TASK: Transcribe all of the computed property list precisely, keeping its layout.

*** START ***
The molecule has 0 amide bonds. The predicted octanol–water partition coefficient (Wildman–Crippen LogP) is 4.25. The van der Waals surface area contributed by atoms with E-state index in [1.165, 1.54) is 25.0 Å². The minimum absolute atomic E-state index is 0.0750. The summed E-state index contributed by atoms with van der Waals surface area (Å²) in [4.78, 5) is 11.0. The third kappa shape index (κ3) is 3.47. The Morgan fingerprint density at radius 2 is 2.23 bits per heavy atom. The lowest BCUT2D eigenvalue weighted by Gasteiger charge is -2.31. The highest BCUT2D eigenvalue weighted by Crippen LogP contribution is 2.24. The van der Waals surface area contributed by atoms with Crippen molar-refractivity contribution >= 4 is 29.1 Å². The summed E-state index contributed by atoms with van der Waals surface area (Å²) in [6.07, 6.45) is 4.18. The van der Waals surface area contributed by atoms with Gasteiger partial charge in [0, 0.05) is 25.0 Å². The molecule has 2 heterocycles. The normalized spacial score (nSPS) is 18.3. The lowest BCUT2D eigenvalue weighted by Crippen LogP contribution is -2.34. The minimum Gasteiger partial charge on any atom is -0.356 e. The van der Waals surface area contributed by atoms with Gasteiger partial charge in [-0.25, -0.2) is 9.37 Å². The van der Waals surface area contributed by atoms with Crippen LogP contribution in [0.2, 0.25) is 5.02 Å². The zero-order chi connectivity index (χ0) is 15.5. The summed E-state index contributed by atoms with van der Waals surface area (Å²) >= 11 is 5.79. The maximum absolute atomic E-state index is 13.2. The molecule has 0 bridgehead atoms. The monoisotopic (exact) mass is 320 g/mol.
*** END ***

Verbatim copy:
The molecule has 0 amide bonds. The predicted octanol–water partition coefficient (Wildman–Crippen LogP) is 4.25. The van der Waals surface area contributed by atoms with E-state index in [1.165, 1.54) is 25.0 Å². The minimum absolute atomic E-state index is 0.0750. The summed E-state index contributed by atoms with van der Waals surface area (Å²) in [4.78, 5) is 11.0. The third kappa shape index (κ3) is 3.47. The Morgan fingerprint density at radius 2 is 2.23 bits per heavy atom. The lowest BCUT2D eigenvalue weighted by Gasteiger charge is -2.31. The highest BCUT2D eigenvalue weighted by Crippen LogP contribution is 2.24. The van der Waals surface area contributed by atoms with Crippen molar-refractivity contribution >= 4 is 29.1 Å². The summed E-state index contributed by atoms with van der Waals surface area (Å²) in [6.07, 6.45) is 4.18. The van der Waals surface area contributed by atoms with Gasteiger partial charge in [0, 0.05) is 25.0 Å². The molecule has 2 heterocycles. The normalized spacial score (nSPS) is 18.3. The lowest BCUT2D eigenvalue weighted by Crippen LogP contribution is -2.34. The minimum Gasteiger partial charge on any atom is -0.356 e. The van der Waals surface area contributed by atoms with Gasteiger partial charge in [-0.25, -0.2) is 9.37 Å². The van der Waals surface area contributed by atoms with Crippen LogP contribution in [0.2, 0.25) is 5.02 Å². The zero-order chi connectivity index (χ0) is 15.5. The summed E-state index contributed by atoms with van der Waals surface area (Å²) >= 11 is 5.79. The maximum absolute atomic E-state index is 13.2. The molecule has 0 bridgehead atoms. The monoisotopic (exact) mass is 320 g/mol.